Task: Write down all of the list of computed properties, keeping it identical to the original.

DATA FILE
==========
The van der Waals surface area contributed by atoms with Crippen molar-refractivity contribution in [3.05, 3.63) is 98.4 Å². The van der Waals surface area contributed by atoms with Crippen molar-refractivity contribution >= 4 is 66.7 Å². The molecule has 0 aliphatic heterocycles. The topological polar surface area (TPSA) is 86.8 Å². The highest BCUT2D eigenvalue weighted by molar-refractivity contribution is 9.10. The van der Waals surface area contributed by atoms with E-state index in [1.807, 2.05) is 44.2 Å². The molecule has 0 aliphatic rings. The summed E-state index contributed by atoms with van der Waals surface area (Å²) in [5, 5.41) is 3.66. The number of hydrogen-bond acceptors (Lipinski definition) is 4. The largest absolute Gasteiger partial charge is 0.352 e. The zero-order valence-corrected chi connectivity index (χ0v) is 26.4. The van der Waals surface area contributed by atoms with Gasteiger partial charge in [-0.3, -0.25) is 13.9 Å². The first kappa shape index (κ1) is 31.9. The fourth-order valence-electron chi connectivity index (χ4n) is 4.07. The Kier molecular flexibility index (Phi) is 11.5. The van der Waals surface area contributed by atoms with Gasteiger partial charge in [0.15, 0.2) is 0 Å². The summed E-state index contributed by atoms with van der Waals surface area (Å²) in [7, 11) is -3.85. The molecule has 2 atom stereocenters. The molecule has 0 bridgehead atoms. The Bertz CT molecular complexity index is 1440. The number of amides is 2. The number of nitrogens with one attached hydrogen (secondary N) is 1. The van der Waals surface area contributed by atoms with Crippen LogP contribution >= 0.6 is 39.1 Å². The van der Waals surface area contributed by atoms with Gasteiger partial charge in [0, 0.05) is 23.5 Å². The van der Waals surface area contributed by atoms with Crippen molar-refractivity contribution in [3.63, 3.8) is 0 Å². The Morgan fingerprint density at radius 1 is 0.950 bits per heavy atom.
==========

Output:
The van der Waals surface area contributed by atoms with Crippen molar-refractivity contribution in [3.05, 3.63) is 98.4 Å². The van der Waals surface area contributed by atoms with Crippen molar-refractivity contribution >= 4 is 66.7 Å². The molecule has 0 aliphatic heterocycles. The topological polar surface area (TPSA) is 86.8 Å². The highest BCUT2D eigenvalue weighted by molar-refractivity contribution is 9.10. The van der Waals surface area contributed by atoms with E-state index in [1.807, 2.05) is 44.2 Å². The molecule has 0 aliphatic rings. The summed E-state index contributed by atoms with van der Waals surface area (Å²) in [5, 5.41) is 3.66. The number of hydrogen-bond acceptors (Lipinski definition) is 4. The largest absolute Gasteiger partial charge is 0.352 e. The zero-order valence-corrected chi connectivity index (χ0v) is 26.4. The van der Waals surface area contributed by atoms with Gasteiger partial charge in [-0.3, -0.25) is 13.9 Å². The first kappa shape index (κ1) is 31.9. The fourth-order valence-electron chi connectivity index (χ4n) is 4.07. The Kier molecular flexibility index (Phi) is 11.5. The van der Waals surface area contributed by atoms with Gasteiger partial charge in [0.15, 0.2) is 0 Å². The summed E-state index contributed by atoms with van der Waals surface area (Å²) in [7, 11) is -3.85. The molecule has 2 atom stereocenters. The molecule has 0 bridgehead atoms. The Bertz CT molecular complexity index is 1440. The number of amides is 2. The number of nitrogens with one attached hydrogen (secondary N) is 1. The van der Waals surface area contributed by atoms with Crippen LogP contribution >= 0.6 is 39.1 Å². The van der Waals surface area contributed by atoms with Gasteiger partial charge in [0, 0.05) is 23.5 Å². The van der Waals surface area contributed by atoms with Crippen molar-refractivity contribution in [3.63, 3.8) is 0 Å². The Morgan fingerprint density at radius 1 is 0.950 bits per heavy atom.